Agile practitioners have long referred to participants in the software development process as “pigs” and “chickens.” This comes from an old fable:
A pig and a chicken decide to go into business. After bouncing a few ideas around, they decide to open a restaurant. “What shall we call it?” says the pig. “Ham and eggs,” says the chicken. “No thanks,” says the pig. “You’d just be involved, but I’d be committed.”
Thankfully, this was removed from the latest version of the Scrum Guide.
It’s not difficult to see why. When you say “pigs and chickens” to someone these days, they don’t think about a cheesy, inexplicable, unfunny joke about commitment and involvement and restaurants. They think about this:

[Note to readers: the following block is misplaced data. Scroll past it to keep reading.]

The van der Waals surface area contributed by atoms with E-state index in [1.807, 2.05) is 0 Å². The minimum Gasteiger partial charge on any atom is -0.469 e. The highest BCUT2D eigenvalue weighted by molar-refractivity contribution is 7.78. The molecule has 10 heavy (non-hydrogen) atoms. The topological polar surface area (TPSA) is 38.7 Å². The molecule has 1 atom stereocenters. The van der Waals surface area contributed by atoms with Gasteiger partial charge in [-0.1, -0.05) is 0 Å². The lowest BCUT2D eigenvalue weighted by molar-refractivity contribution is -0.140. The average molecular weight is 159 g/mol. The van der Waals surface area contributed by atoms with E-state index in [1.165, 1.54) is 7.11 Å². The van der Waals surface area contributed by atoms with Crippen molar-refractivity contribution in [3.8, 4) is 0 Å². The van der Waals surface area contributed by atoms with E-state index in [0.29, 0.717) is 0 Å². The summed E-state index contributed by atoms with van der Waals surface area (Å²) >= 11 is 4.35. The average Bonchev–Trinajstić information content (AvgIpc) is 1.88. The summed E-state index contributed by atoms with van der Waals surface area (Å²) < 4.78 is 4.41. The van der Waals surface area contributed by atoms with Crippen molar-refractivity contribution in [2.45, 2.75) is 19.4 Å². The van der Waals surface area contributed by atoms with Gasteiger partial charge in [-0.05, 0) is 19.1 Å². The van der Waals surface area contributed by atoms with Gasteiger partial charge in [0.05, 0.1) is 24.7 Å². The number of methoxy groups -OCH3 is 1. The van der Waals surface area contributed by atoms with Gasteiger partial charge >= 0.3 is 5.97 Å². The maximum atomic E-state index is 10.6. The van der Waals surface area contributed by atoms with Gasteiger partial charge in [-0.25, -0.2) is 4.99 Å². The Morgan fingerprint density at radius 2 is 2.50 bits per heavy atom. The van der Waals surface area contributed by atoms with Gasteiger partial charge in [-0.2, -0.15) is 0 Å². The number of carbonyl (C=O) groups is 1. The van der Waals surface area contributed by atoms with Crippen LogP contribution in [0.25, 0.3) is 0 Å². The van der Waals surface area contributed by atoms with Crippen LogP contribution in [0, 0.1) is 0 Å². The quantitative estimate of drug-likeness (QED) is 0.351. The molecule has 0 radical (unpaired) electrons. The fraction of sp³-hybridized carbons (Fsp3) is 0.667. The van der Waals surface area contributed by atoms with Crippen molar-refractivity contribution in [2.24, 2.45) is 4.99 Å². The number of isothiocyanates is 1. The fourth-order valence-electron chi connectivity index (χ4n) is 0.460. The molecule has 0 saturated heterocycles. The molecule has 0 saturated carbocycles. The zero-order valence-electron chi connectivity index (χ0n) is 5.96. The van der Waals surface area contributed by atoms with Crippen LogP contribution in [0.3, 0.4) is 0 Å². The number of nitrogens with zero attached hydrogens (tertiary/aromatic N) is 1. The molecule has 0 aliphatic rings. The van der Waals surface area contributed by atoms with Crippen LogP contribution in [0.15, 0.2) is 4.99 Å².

Somehow, I don’t think the idea of developers stealing the stakeholders’ eggs and the stakeholders launching themselves at the developers with a massive slingshot in retaliation would go down that well with management in many organisations.